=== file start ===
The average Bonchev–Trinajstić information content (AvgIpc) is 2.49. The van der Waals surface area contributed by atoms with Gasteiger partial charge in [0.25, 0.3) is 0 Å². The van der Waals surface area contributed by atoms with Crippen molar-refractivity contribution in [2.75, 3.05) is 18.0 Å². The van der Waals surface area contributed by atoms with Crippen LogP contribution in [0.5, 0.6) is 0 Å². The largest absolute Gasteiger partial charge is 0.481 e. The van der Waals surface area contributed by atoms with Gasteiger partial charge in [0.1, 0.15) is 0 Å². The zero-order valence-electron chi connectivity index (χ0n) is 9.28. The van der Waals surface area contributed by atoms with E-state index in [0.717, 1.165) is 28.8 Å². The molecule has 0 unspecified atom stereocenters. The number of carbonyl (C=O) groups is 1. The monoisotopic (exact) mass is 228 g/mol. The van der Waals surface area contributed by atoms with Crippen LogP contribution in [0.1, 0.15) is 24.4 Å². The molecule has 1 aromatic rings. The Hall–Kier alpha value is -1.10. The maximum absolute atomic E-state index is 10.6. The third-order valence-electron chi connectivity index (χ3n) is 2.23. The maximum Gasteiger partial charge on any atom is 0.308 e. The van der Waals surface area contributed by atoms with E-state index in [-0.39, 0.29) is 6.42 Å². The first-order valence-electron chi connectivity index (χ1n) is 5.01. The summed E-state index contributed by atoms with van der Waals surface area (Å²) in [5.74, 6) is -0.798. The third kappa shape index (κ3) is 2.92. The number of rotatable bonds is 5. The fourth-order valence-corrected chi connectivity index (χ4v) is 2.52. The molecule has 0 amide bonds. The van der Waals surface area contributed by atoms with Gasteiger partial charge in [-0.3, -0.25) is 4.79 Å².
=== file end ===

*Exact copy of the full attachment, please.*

The average Bonchev–Trinajstić information content (AvgIpc) is 2.49. The van der Waals surface area contributed by atoms with Gasteiger partial charge in [0.25, 0.3) is 0 Å². The van der Waals surface area contributed by atoms with Crippen molar-refractivity contribution in [2.75, 3.05) is 18.0 Å². The van der Waals surface area contributed by atoms with Crippen LogP contribution in [0.5, 0.6) is 0 Å². The largest absolute Gasteiger partial charge is 0.481 e. The van der Waals surface area contributed by atoms with Gasteiger partial charge in [0.1, 0.15) is 0 Å². The zero-order valence-electron chi connectivity index (χ0n) is 9.28. The van der Waals surface area contributed by atoms with E-state index in [0.717, 1.165) is 28.8 Å². The molecule has 0 unspecified atom stereocenters. The number of carbonyl (C=O) groups is 1. The monoisotopic (exact) mass is 228 g/mol. The van der Waals surface area contributed by atoms with Crippen LogP contribution in [0.1, 0.15) is 24.4 Å². The molecule has 1 aromatic rings. The Hall–Kier alpha value is -1.10. The maximum absolute atomic E-state index is 10.6. The third-order valence-electron chi connectivity index (χ3n) is 2.23. The maximum Gasteiger partial charge on any atom is 0.308 e. The van der Waals surface area contributed by atoms with E-state index in [-0.39, 0.29) is 6.42 Å². The first-order valence-electron chi connectivity index (χ1n) is 5.01. The summed E-state index contributed by atoms with van der Waals surface area (Å²) in [5.74, 6) is -0.798. The third kappa shape index (κ3) is 2.92. The number of rotatable bonds is 5. The fourth-order valence-corrected chi connectivity index (χ4v) is 2.52. The molecule has 0 amide bonds. The van der Waals surface area contributed by atoms with Gasteiger partial charge in [-0.3, -0.25) is 4.79 Å².